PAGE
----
Roger Durling with Mark Osborne, Mackenzie Foy, and Jeff Bridges at the opening night of the 31st annual Santa Barbara International Film Festival. (Feb. 3, 2016)
Paul Wellman

As Roger Durling, the creative director at the helm of SBIFF for 13 years and counting, took the stage on opening night to introduce the film The Little Prince to a packed crowd composed of volunteers, film buffs, filmmakers, and a certain Dude (or Jeff Bridges, if you’re not into the whole brevity thing), he emphasized the importance of community.

After paraphrasing one of his favorite lines from the book, “We must endure meeting all the caterpillars to meet butterflies,” the lights came up and Durling asked his audience to turn to a neighbor they didn’t know and chat for a minute —an exercise that warmed up the crowd and probably made the night of whomever was sitting next to Mr. Bridges.

As the lights of the Arlington dimmed back down, Durling urged attendees: “Don’t let the mundane things take over…keep that sense of amazement and meet new people.”

This was an apt sentiment to kick off the U.S. premiere of The Little Prince, director Mark Osborne’s adaptation of Antoine de Saint-Exupéry’s beloved children’s book. The film follows a little girl (voiced by Mackenzie Foy, who was in attendance) who’s airless, neatly ordered life is so heavily structured by her mother (Rachel McAdams) that the girl could only fit a friendship into a half-hour block on “Thursdays…next summer.”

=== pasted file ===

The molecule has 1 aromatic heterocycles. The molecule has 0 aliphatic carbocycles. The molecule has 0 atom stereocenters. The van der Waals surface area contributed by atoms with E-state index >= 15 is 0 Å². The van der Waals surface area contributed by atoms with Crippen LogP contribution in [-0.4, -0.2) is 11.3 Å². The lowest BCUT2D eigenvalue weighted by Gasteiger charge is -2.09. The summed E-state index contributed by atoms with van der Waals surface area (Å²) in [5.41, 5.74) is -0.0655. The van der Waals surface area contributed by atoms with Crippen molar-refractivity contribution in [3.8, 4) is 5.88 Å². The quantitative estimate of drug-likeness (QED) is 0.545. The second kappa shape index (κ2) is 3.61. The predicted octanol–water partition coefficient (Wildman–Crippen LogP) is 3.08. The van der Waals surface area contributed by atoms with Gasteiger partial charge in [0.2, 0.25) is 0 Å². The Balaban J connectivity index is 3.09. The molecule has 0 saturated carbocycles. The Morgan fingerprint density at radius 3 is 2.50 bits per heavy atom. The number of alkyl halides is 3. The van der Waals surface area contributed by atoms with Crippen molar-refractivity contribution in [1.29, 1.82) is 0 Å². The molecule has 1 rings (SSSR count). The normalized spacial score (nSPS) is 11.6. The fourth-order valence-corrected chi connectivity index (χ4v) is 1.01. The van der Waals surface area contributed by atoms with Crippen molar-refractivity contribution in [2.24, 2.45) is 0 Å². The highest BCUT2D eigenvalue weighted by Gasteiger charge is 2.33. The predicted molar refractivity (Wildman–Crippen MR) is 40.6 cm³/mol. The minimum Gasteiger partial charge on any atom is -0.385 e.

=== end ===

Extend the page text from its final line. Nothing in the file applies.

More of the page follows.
After The Aviator (Jeff Bridges), the colorful older gentleman who lives next door, makes a literal bad first impression when a propeller from his airplane (which he tried to start in his backyard, like you do), slices through the side of the girl’s house, she defies her mother’s schedule and befriends the old man. In doing so, she trades her math textbooks for the Aviator’s story of The Little Prince (voiced by Riley Osborne, the director’s son), a boy that the aviator claims he met in the desert. As the film introduces the Prince — a lonesome boy who lives on a tiny asteroid — the film moves from CGI to stop-motion animation, which more clearly replicates the charm of the watercolor illustrations in the original book. As the little girl loses herself in the story of the Prince, she learns to value joy and human connection over efficiency.

After the credits began to roll, filmgoers filed out of the Arlington and down to the bustling Opening Night Gala at the Paseo Nuevo, where Santa Barbara’s makeshift film community celebrated the first in what looks to be an exciting array of films.


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